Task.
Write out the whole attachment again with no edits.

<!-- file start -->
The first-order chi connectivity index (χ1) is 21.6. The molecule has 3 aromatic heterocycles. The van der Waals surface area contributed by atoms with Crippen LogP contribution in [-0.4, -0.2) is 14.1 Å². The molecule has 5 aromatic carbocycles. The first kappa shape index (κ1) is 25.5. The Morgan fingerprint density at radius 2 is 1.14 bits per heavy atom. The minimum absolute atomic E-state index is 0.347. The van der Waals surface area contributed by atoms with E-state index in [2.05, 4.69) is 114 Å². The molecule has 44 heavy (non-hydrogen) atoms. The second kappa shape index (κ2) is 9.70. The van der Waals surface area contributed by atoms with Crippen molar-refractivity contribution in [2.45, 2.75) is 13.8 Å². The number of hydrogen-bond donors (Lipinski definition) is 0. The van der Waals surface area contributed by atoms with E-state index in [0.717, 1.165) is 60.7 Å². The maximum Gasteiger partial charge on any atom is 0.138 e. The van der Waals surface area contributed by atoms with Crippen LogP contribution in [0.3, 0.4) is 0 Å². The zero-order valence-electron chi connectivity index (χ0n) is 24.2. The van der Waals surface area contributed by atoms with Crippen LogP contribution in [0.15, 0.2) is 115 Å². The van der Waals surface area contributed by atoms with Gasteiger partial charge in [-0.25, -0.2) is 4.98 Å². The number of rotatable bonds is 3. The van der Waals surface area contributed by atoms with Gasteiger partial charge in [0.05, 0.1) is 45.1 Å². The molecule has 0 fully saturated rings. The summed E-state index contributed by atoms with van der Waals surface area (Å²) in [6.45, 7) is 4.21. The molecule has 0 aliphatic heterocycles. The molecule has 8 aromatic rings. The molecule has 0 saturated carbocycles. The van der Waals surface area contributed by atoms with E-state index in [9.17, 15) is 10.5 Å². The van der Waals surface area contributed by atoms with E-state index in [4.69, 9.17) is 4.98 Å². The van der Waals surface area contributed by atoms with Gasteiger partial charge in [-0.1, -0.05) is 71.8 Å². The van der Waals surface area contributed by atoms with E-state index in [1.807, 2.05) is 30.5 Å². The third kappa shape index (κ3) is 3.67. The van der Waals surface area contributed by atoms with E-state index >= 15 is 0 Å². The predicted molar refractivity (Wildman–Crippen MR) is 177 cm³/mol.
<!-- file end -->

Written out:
The first-order chi connectivity index (χ1) is 21.6. The molecule has 3 aromatic heterocycles. The van der Waals surface area contributed by atoms with Crippen LogP contribution in [-0.4, -0.2) is 14.1 Å². The molecule has 5 aromatic carbocycles. The first kappa shape index (κ1) is 25.5. The Morgan fingerprint density at radius 2 is 1.14 bits per heavy atom. The minimum absolute atomic E-state index is 0.347. The van der Waals surface area contributed by atoms with E-state index in [2.05, 4.69) is 114 Å². The molecule has 44 heavy (non-hydrogen) atoms. The second kappa shape index (κ2) is 9.70. The van der Waals surface area contributed by atoms with Crippen molar-refractivity contribution in [2.45, 2.75) is 13.8 Å². The number of hydrogen-bond donors (Lipinski definition) is 0. The van der Waals surface area contributed by atoms with E-state index in [0.717, 1.165) is 60.7 Å². The maximum Gasteiger partial charge on any atom is 0.138 e. The van der Waals surface area contributed by atoms with Crippen LogP contribution in [0.3, 0.4) is 0 Å². The zero-order valence-electron chi connectivity index (χ0n) is 24.2. The van der Waals surface area contributed by atoms with Crippen LogP contribution in [0.15, 0.2) is 115 Å². The van der Waals surface area contributed by atoms with Gasteiger partial charge in [-0.25, -0.2) is 4.98 Å². The number of rotatable bonds is 3. The van der Waals surface area contributed by atoms with Gasteiger partial charge in [0.05, 0.1) is 45.1 Å². The molecule has 0 fully saturated rings. The summed E-state index contributed by atoms with van der Waals surface area (Å²) in [6.45, 7) is 4.21. The molecule has 0 aliphatic heterocycles. The molecule has 8 aromatic rings. The molecule has 0 saturated carbocycles. The van der Waals surface area contributed by atoms with E-state index in [9.17, 15) is 10.5 Å². The van der Waals surface area contributed by atoms with E-state index in [4.69, 9.17) is 4.98 Å². The van der Waals surface area contributed by atoms with Gasteiger partial charge in [-0.1, -0.05) is 71.8 Å². The van der Waals surface area contributed by atoms with E-state index in [1.807, 2.05) is 30.5 Å². The third kappa shape index (κ3) is 3.67. The van der Waals surface area contributed by atoms with E-state index >= 15 is 0 Å². The predicted molar refractivity (Wildman–Crippen MR) is 177 cm³/mol.